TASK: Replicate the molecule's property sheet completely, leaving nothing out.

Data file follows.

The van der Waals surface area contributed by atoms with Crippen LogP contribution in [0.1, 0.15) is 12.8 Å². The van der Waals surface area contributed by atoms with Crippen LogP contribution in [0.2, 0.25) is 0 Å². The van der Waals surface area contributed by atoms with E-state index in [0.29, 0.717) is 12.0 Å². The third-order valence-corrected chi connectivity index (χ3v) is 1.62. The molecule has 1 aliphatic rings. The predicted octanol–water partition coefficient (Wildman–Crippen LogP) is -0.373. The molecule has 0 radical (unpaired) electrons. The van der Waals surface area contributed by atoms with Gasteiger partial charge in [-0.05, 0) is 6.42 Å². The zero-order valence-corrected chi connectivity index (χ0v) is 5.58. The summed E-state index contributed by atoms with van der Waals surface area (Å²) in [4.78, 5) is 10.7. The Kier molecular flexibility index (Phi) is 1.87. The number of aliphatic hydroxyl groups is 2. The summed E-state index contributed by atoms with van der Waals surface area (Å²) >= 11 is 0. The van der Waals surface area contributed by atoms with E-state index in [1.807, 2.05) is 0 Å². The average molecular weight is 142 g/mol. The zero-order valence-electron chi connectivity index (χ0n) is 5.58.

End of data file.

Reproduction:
The van der Waals surface area contributed by atoms with Crippen LogP contribution in [0.1, 0.15) is 12.8 Å². The van der Waals surface area contributed by atoms with Crippen LogP contribution in [0.2, 0.25) is 0 Å². The van der Waals surface area contributed by atoms with E-state index in [0.29, 0.717) is 12.0 Å². The third-order valence-corrected chi connectivity index (χ3v) is 1.62. The molecule has 1 aliphatic rings. The predicted octanol–water partition coefficient (Wildman–Crippen LogP) is -0.373. The molecule has 0 radical (unpaired) electrons. The van der Waals surface area contributed by atoms with Gasteiger partial charge in [-0.05, 0) is 6.42 Å². The zero-order valence-corrected chi connectivity index (χ0v) is 5.58. The summed E-state index contributed by atoms with van der Waals surface area (Å²) in [4.78, 5) is 10.7. The Kier molecular flexibility index (Phi) is 1.87. The number of aliphatic hydroxyl groups is 2. The summed E-state index contributed by atoms with van der Waals surface area (Å²) >= 11 is 0. The van der Waals surface area contributed by atoms with E-state index in [1.807, 2.05) is 0 Å². The average molecular weight is 142 g/mol. The zero-order valence-electron chi connectivity index (χ0n) is 5.58.